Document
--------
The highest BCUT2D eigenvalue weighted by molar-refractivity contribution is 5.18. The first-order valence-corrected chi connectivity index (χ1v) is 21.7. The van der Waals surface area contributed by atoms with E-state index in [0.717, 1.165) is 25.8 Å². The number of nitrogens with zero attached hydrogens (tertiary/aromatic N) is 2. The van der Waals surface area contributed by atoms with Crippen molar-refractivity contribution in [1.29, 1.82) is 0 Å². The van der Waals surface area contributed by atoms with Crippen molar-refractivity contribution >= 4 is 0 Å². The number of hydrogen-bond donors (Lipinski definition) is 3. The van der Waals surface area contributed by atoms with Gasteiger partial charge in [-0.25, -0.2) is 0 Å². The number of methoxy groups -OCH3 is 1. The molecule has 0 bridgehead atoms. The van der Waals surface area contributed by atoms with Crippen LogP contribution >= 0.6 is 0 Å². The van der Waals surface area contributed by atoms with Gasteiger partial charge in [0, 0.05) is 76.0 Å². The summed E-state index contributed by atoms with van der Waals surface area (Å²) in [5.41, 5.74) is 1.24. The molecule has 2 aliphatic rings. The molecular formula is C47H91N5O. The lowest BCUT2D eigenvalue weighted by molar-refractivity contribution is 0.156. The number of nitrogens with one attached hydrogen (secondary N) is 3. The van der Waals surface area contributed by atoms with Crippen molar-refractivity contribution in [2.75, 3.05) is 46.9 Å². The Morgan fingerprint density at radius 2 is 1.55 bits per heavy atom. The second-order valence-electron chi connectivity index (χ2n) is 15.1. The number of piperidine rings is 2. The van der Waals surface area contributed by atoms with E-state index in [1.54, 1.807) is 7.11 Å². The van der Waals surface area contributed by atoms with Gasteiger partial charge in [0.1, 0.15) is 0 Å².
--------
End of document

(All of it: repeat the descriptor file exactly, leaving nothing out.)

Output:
The highest BCUT2D eigenvalue weighted by molar-refractivity contribution is 5.18. The first-order valence-corrected chi connectivity index (χ1v) is 21.7. The van der Waals surface area contributed by atoms with E-state index in [0.717, 1.165) is 25.8 Å². The number of nitrogens with zero attached hydrogens (tertiary/aromatic N) is 2. The van der Waals surface area contributed by atoms with Crippen molar-refractivity contribution in [1.29, 1.82) is 0 Å². The van der Waals surface area contributed by atoms with Crippen molar-refractivity contribution >= 4 is 0 Å². The number of hydrogen-bond donors (Lipinski definition) is 3. The van der Waals surface area contributed by atoms with Gasteiger partial charge in [-0.25, -0.2) is 0 Å². The number of methoxy groups -OCH3 is 1. The molecule has 0 bridgehead atoms. The van der Waals surface area contributed by atoms with Crippen LogP contribution >= 0.6 is 0 Å². The van der Waals surface area contributed by atoms with Gasteiger partial charge in [0, 0.05) is 76.0 Å². The summed E-state index contributed by atoms with van der Waals surface area (Å²) in [5.41, 5.74) is 1.24. The molecule has 2 aliphatic rings. The molecular formula is C47H91N5O. The lowest BCUT2D eigenvalue weighted by molar-refractivity contribution is 0.156. The number of nitrogens with one attached hydrogen (secondary N) is 3. The van der Waals surface area contributed by atoms with Crippen molar-refractivity contribution in [2.75, 3.05) is 46.9 Å². The Morgan fingerprint density at radius 2 is 1.55 bits per heavy atom. The second-order valence-electron chi connectivity index (χ2n) is 15.1. The number of piperidine rings is 2. The van der Waals surface area contributed by atoms with E-state index in [1.54, 1.807) is 7.11 Å². The van der Waals surface area contributed by atoms with Gasteiger partial charge in [0.1, 0.15) is 0 Å².